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Original Investigation |

A 3-Year Follow-up of Sun Behavior in Patients With Cutaneous Malignant Melanoma

Luise Winkel Idorn, MD, PhD1; Pameli Datta, MD1; Jakob Heydenreich, MSc, Engin1; Peter Alshede Philipsen, PhD, MSc, Engin1; Hans Christian Wulf, MD, DMSc1
[+] Author Affiliations
1Dermatological Research Department D92, Bispebjerg Hospital, University of Copenhagen, Copenhagen, Denmark
JAMA Dermatol. 2014;150(2):163-168. doi:10.1001/jamadermatol.2013.5098.
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Importance  UV radiation (UVR) exposure is the primary environmental risk factor for developing cutaneous malignant melanoma (CMM).

Objective  To measure changes in sun behavior from the first until the third summer after the diagnosis of CMM using matched controls as a reference.

Design, Setting, and Participants  Three-year follow-up, observational, case-control study performed from May 7 to September 22, 2009, April 17 to September 15, 2010, and May 6 to July 31, 2011, at a university hospital in Denmark of 21 patients with CMM and 21 controls matched to patients by sex, age, occupation, and constitutive skin type participated in the study. Exposure to UVR was assessed the first and second summers (n = 20) and the first and third summers (n = 22) after diagnosis. Data from 40 participants were analyzed.

Main Outcomes and Measures  Exposure to UVR was assessed by personal electronic UVR dosimeters that measured time-related UVR in standard erythema dose (SED) and corresponding sun diaries (mean, 74 days per participant each participation year).

Results  Patients’ daily UVR dose and UVR dose in connection with various behaviors increased during follow-up (quantified as an increase in daily UVR dose each year; all days: mean, 0.3 SED; 95% CI, 0.05-0.5 SED; days with body exposure: mean, 0.6 SED; 95% CI, 0.07-1.2 SED; holidays: mean, 1.2 SED; 95% CI, 0.3-2.1 SED; days abroad: 1.9 SED; 95% CI, 0.4-3.4 SED; and holidays with body exposure: mean, 2.3 SED; 95% CI, 1.1-3.4 SED). After the second year of follow-up, patients’ UVR dose was higher than that of controls, who maintained a stable UVR dose. No difference was found between groups in the number of days with body exposure or the number of days using sunscreen in the second and third years of follow-up.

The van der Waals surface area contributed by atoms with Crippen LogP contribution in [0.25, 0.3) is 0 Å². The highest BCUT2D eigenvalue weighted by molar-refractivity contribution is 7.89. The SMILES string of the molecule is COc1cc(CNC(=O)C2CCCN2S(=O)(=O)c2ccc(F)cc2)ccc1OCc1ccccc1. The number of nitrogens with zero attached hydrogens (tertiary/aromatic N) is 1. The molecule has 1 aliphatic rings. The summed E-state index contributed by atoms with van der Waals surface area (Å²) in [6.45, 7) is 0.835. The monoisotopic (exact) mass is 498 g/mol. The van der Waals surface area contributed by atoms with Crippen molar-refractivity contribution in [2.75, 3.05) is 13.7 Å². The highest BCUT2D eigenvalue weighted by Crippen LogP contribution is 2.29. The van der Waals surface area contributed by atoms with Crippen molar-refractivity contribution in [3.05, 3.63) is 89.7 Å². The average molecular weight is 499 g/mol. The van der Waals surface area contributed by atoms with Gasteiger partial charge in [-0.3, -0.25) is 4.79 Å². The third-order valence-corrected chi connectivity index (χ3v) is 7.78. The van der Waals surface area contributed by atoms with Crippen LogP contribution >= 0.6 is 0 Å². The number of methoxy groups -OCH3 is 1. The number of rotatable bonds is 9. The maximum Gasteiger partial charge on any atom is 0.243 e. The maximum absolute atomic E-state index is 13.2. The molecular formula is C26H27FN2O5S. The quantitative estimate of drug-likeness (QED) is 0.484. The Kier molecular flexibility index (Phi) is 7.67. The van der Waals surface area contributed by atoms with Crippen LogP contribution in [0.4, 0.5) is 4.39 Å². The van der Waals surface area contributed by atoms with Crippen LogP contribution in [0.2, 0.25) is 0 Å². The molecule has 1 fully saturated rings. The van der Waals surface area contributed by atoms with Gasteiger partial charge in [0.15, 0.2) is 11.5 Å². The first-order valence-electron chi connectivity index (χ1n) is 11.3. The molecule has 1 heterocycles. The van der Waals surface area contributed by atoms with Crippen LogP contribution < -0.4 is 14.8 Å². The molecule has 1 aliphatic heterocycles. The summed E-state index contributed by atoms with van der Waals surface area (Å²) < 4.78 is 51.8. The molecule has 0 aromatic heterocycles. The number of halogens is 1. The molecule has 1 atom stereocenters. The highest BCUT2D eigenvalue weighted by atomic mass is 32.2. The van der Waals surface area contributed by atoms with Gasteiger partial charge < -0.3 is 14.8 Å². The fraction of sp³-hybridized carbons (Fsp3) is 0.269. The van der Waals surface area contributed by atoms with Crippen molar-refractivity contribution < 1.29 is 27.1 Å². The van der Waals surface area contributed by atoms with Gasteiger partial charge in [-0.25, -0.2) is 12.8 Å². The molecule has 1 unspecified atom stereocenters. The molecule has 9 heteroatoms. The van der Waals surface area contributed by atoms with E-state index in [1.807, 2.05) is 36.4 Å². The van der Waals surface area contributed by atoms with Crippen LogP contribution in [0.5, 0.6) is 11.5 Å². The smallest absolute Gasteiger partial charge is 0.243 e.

Conclusions and Relevance  Our findings suggest that patients with CMM do not maintain a cautious sun behavior in connection with an increase in UVR exposure, especially on days with body exposure, when abroad, and on holidays.

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Figures

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Figure 1.
Patients’ Daily UV Radiation Dose for All Days and Days With Body Exposure

Compared with controls, patients increased their standard erythema dose (SED) during follow-up for all days (P = .02) (A) and for days with body exposure (P = .03) (B). The difference in the slopes of the regression lines between patients and controls was 0.3 (P = .04) for all days and 0.6 (P = .56) for days with body exposure.

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Figure 2.
Patients’ Daily UV Radiation Dose While on Holidays and on Days Abroad

Compared with controls, patients increased their daily standard erythema dose (SED) during follow-up while on holidays (P = .009) (A) and on days abroad (P = .02) (B). The difference in the slopes of the regression lines between patients and controls was 1.3 (P = .008) while on holiday and 2.1 (P = .02) on days abroad.

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